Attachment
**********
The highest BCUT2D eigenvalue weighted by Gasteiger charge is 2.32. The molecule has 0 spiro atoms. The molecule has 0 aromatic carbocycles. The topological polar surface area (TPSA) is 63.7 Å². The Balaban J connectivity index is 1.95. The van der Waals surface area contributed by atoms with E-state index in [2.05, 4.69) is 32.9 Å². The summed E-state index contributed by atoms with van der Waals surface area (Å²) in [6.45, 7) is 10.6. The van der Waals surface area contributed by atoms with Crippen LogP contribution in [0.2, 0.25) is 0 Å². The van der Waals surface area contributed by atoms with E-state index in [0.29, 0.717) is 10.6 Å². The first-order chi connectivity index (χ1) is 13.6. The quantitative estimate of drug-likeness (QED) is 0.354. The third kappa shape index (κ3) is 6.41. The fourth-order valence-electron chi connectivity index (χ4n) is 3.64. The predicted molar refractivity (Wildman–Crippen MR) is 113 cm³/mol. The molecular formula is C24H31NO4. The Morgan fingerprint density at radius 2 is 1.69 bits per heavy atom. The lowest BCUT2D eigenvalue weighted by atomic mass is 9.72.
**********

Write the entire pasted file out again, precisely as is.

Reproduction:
The highest BCUT2D eigenvalue weighted by Gasteiger charge is 2.32. The molecule has 0 spiro atoms. The molecule has 0 aromatic carbocycles. The topological polar surface area (TPSA) is 63.7 Å². The Balaban J connectivity index is 1.95. The van der Waals surface area contributed by atoms with E-state index in [2.05, 4.69) is 32.9 Å². The summed E-state index contributed by atoms with van der Waals surface area (Å²) in [6.45, 7) is 10.6. The van der Waals surface area contributed by atoms with Crippen LogP contribution in [0.2, 0.25) is 0 Å². The van der Waals surface area contributed by atoms with E-state index in [0.29, 0.717) is 10.6 Å². The first-order chi connectivity index (χ1) is 13.6. The quantitative estimate of drug-likeness (QED) is 0.354. The third kappa shape index (κ3) is 6.41. The fourth-order valence-electron chi connectivity index (χ4n) is 3.64. The predicted molar refractivity (Wildman–Crippen MR) is 113 cm³/mol. The molecular formula is C24H31NO4. The Morgan fingerprint density at radius 2 is 1.69 bits per heavy atom. The lowest BCUT2D eigenvalue weighted by atomic mass is 9.72.